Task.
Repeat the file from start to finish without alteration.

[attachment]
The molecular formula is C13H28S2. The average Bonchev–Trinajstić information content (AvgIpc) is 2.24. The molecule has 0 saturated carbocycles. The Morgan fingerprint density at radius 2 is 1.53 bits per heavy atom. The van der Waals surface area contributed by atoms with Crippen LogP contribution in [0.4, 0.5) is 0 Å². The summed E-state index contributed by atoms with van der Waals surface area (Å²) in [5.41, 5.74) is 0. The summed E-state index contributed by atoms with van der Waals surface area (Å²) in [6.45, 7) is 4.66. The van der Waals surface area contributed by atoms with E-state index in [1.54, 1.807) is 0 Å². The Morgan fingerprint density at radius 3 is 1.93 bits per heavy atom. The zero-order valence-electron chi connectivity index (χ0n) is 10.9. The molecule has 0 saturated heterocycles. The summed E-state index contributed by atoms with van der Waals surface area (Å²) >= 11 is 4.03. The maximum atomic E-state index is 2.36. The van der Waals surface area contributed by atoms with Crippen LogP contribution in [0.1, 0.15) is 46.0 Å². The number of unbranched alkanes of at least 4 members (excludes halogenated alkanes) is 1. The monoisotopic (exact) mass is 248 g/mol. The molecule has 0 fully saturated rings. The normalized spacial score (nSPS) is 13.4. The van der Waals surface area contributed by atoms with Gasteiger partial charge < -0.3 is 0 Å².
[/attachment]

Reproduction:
The molecular formula is C13H28S2. The average Bonchev–Trinajstić information content (AvgIpc) is 2.24. The molecule has 0 saturated carbocycles. The Morgan fingerprint density at radius 2 is 1.53 bits per heavy atom. The van der Waals surface area contributed by atoms with Crippen LogP contribution in [0.4, 0.5) is 0 Å². The summed E-state index contributed by atoms with van der Waals surface area (Å²) in [5.41, 5.74) is 0. The summed E-state index contributed by atoms with van der Waals surface area (Å²) in [6.45, 7) is 4.66. The van der Waals surface area contributed by atoms with E-state index in [1.54, 1.807) is 0 Å². The Morgan fingerprint density at radius 3 is 1.93 bits per heavy atom. The zero-order valence-electron chi connectivity index (χ0n) is 10.9. The molecule has 0 saturated heterocycles. The summed E-state index contributed by atoms with van der Waals surface area (Å²) >= 11 is 4.03. The maximum atomic E-state index is 2.36. The van der Waals surface area contributed by atoms with Crippen LogP contribution in [0.1, 0.15) is 46.0 Å². The number of unbranched alkanes of at least 4 members (excludes halogenated alkanes) is 1. The monoisotopic (exact) mass is 248 g/mol. The molecule has 0 fully saturated rings. The normalized spacial score (nSPS) is 13.4. The van der Waals surface area contributed by atoms with Gasteiger partial charge < -0.3 is 0 Å².